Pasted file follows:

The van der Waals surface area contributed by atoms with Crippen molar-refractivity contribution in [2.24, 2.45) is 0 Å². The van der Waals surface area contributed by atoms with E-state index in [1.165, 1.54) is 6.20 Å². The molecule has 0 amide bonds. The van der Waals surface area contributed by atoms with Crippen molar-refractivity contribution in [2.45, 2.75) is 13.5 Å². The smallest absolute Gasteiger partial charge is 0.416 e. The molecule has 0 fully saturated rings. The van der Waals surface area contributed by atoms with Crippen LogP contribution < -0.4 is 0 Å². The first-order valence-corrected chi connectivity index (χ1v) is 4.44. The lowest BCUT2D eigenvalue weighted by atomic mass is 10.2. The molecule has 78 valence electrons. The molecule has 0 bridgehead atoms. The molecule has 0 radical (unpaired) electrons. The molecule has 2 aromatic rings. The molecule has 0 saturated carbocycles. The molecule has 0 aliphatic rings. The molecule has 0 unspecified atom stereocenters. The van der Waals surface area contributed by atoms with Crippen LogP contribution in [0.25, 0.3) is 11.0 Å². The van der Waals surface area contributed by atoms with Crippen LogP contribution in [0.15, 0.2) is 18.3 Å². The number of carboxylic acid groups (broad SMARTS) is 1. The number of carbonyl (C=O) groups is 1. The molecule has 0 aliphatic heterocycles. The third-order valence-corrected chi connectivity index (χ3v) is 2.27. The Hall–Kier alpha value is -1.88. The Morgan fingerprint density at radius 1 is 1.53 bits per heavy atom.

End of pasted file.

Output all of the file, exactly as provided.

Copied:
The van der Waals surface area contributed by atoms with Crippen molar-refractivity contribution in [2.24, 2.45) is 0 Å². The van der Waals surface area contributed by atoms with E-state index in [1.165, 1.54) is 6.20 Å². The molecule has 0 amide bonds. The van der Waals surface area contributed by atoms with Crippen molar-refractivity contribution in [2.45, 2.75) is 13.5 Å². The smallest absolute Gasteiger partial charge is 0.416 e. The molecule has 0 fully saturated rings. The van der Waals surface area contributed by atoms with Crippen LogP contribution < -0.4 is 0 Å². The first-order valence-corrected chi connectivity index (χ1v) is 4.44. The lowest BCUT2D eigenvalue weighted by atomic mass is 10.2. The molecule has 78 valence electrons. The molecule has 0 bridgehead atoms. The molecule has 0 radical (unpaired) electrons. The molecule has 2 aromatic rings. The molecule has 0 saturated carbocycles. The molecule has 0 aliphatic rings. The molecule has 0 unspecified atom stereocenters. The van der Waals surface area contributed by atoms with Crippen LogP contribution in [0.25, 0.3) is 11.0 Å². The van der Waals surface area contributed by atoms with Crippen LogP contribution in [0.15, 0.2) is 18.3 Å². The number of carboxylic acid groups (broad SMARTS) is 1. The number of carbonyl (C=O) groups is 1. The molecule has 0 aliphatic heterocycles. The third-order valence-corrected chi connectivity index (χ3v) is 2.27. The Hall–Kier alpha value is -1.88. The Morgan fingerprint density at radius 1 is 1.53 bits per heavy atom.